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Velvet with Foam Backing

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    Velvet with Foam Backing

    I have had this case for about 20 years and I was just opening it to see about resetting a medal display (I’ve used it for various things and have not had anything in it consistently for more than a few years). I was surprised to see that the velvet matting is essentially breaking down. It basically falls apart as I touch it; the velvet and especially the foam. This is the exact same type of padding in the Ruddles Mills cases. I have a number of them and am working on a new display of various groups. That said, this makes me a very nervous about long term storage of medals in them.

    I'm thinking that an acrylic felt is a better option that I can put over the padding in this cases. It's a better alternative to the velvet/foam and will protect from the medals from the padding. Is anyone else seeing this?

    IMG_9300 (1).jpg
    sigpicIron Cross Award Documents of World War II - Out Now!

    info@kleinekillpress.com
    www.kleinekillpress.com

    #2
    2 IMG_9301 (1).jpg
    sigpicIron Cross Award Documents of World War II - Out Now!

    info@kleinekillpress.com
    www.kleinekillpress.com

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      #3
      Had the same problem. Had not cheeeecked the display case in quite a while as it was in the back of a closetT. he foam had broken down and stuck to a couple of bayonet scabbards. I was able to clean them up and remove the residue. I believe Ron Weinand posted an SS dagger that had rusted from contact with the foam. Made me check and found the bayonets.

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        #4
        I would suggest, if this were mine, I would remove and clean all of the debris out.
        Go to Michael's and purchase some archival safe foam, (they have it in a couple of different thicknesses), use spray glue if you want to do so, and reline it.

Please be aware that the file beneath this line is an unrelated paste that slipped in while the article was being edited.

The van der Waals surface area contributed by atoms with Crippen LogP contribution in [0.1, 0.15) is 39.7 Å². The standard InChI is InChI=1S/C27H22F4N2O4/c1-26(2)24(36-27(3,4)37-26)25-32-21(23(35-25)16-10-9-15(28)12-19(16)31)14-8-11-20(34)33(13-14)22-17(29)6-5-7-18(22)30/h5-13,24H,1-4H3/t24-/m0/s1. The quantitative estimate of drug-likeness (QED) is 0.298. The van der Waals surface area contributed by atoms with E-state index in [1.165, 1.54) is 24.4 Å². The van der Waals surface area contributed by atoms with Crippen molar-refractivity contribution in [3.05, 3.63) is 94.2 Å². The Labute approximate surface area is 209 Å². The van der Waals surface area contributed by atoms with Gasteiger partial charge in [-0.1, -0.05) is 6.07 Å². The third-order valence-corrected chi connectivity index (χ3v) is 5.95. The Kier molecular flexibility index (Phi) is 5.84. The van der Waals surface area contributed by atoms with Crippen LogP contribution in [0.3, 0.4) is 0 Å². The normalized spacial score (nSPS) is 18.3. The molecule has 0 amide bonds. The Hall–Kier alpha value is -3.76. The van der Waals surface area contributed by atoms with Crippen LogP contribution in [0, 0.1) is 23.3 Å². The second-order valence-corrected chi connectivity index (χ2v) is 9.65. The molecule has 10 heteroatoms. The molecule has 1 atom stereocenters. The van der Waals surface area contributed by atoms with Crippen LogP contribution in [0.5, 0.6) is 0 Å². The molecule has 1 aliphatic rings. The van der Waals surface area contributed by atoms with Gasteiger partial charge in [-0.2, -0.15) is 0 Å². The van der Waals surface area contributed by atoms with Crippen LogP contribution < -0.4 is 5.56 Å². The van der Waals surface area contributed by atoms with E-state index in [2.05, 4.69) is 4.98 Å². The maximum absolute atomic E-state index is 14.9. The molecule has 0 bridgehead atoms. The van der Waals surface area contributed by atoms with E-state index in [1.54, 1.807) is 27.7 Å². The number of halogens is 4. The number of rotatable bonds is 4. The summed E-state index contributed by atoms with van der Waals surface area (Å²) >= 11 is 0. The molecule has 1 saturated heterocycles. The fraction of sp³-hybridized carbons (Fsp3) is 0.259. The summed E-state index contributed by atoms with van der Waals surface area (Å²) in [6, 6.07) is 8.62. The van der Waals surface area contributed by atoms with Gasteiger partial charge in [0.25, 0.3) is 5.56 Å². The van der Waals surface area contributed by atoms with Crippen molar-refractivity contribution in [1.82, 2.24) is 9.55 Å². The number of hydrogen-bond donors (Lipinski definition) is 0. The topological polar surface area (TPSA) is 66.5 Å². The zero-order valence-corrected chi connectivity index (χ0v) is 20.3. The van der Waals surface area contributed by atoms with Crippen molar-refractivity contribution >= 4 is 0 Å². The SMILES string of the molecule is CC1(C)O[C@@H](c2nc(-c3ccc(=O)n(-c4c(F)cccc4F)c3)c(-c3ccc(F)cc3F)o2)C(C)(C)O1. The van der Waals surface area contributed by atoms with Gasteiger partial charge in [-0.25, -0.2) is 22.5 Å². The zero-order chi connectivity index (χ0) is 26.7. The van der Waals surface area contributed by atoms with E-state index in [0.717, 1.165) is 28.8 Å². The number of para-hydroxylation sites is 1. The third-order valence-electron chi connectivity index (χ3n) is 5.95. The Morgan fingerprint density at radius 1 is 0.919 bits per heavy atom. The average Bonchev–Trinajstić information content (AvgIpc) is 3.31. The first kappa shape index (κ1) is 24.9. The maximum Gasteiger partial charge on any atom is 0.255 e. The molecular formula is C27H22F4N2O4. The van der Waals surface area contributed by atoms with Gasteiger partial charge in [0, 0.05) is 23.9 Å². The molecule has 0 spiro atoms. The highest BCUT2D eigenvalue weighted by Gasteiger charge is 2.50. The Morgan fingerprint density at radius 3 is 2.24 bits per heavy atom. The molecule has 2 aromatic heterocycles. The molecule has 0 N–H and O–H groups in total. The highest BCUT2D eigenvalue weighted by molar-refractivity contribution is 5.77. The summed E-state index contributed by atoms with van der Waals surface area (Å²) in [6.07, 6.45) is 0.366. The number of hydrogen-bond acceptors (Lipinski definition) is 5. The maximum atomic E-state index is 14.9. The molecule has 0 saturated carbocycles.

I do not glue my foam in, but rather I cut the covering material, (I often use plain wool), a little larger and "tuck" it in all of the way around. This way, I am using the pressure of the foam and wool to press the items against the glass.
        Hope you can use some, or all of the information.
        Ralph.
        Searching for anything relating to, Anton Boos, 934 Stm./Pz.Erz.Abt. 7, 3 Kompanie, Panzer-Regiment 2, 16th Panzer-Division (My father)

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          #5
          yep, this is all good info.. The problem with the existing stuff is that the foam is part of the velvet so the militaria is essentially in contact with it. So, yeah, I will use wool or acrylic felt as a barrier on top of the larger foam (not the disintegrating junk that is part of the velvet). I like your wool idea - another friend mentioned it too.

          And, Steiner, you are right. The disintegrating foam will actually stick to stuff. I can see how it ruined some daggers. Nasty stuff.
          sigpicIron Cross Award Documents of World War II - Out Now!

          info@kleinekillpress.com
          www.kleinekillpress.com

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            #6
            I never use any of the velvet with the foam backing. Most of those materials look good initially (to attract collectors with ready-made display cases and materials), but are ultimately cheap and dangerous for collections. I only use inert, archival materials that do not break down and do not emit gases as they deteriorate. None of that is ever good for for militaria - or anything else for that matter. Fleece is another excellent option. It is readily available, inexpensive, archival, and does not emit gases; it is what I mostly use in display cases. I also sometimes use muslin, but being made of cotton, it can attract moisture - as any absorbent material can. If the humidity in your collection environment is stable and controlled (as it should be), the pure, unbleached muslin is a fine choice. I've never had trouble with any of those materials in decades of actual use. Since what we collect is so expensive, it is always well worth it to do the research, know what display materials may do to your collection over time, and pay a little extra for archival materials. There is little worse than opening up a display case to find a surprise that could have been avoided and damage that can never be undone.

            P.S. Aside from the obvious choice of archival materials, again, humidity control is, obviously, of major importance. I keep my collection in a controlled environment (using a dehumidifier and hygrometer to monitor humidity). The condensation formed by fluctuations in humidity, as well as humidity that is generally too high, is a real collection killer for sure. Yes, I have digressed a bit with the humidity, but it's a good thing to remember, along with the material you put in your display cases. And don't forget the moth and carpet beetle larvae!

            Chris
            "Since so much comes out of the woodwork, I'm considering a second career in carpentry."--Stahlhelm

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